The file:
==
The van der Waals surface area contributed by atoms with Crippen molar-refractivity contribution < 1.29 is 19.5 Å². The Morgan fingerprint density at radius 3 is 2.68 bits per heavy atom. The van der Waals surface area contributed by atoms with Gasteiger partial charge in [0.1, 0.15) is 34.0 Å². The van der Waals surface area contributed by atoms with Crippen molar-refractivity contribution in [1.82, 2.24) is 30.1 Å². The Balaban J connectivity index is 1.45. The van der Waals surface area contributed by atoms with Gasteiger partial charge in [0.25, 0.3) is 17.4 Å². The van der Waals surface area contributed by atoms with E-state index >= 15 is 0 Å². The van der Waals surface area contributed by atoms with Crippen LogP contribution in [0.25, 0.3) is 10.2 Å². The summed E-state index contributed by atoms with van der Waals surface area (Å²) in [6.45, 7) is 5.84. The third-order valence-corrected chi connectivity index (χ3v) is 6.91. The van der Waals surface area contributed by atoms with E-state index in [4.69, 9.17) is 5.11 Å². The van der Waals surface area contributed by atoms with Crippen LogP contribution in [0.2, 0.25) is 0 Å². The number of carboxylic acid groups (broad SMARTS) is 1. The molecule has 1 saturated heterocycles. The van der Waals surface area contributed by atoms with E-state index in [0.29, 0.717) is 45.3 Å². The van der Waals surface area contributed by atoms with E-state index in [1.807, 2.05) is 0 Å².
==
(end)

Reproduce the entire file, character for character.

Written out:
The van der Waals surface area contributed by atoms with Crippen molar-refractivity contribution < 1.29 is 19.5 Å². The Morgan fingerprint density at radius 3 is 2.68 bits per heavy atom. The van der Waals surface area contributed by atoms with Gasteiger partial charge in [0.1, 0.15) is 34.0 Å². The van der Waals surface area contributed by atoms with Crippen molar-refractivity contribution in [1.82, 2.24) is 30.1 Å². The Balaban J connectivity index is 1.45. The van der Waals surface area contributed by atoms with Gasteiger partial charge in [0.25, 0.3) is 17.4 Å². The van der Waals surface area contributed by atoms with E-state index >= 15 is 0 Å². The van der Waals surface area contributed by atoms with Crippen LogP contribution in [0.25, 0.3) is 10.2 Å². The summed E-state index contributed by atoms with van der Waals surface area (Å²) in [6.45, 7) is 5.84. The third-order valence-corrected chi connectivity index (χ3v) is 6.91. The van der Waals surface area contributed by atoms with E-state index in [4.69, 9.17) is 5.11 Å². The van der Waals surface area contributed by atoms with Crippen LogP contribution in [0.2, 0.25) is 0 Å². The number of carboxylic acid groups (broad SMARTS) is 1. The molecule has 1 saturated heterocycles. The van der Waals surface area contributed by atoms with E-state index in [0.29, 0.717) is 45.3 Å². The van der Waals surface area contributed by atoms with E-state index in [1.807, 2.05) is 0 Å².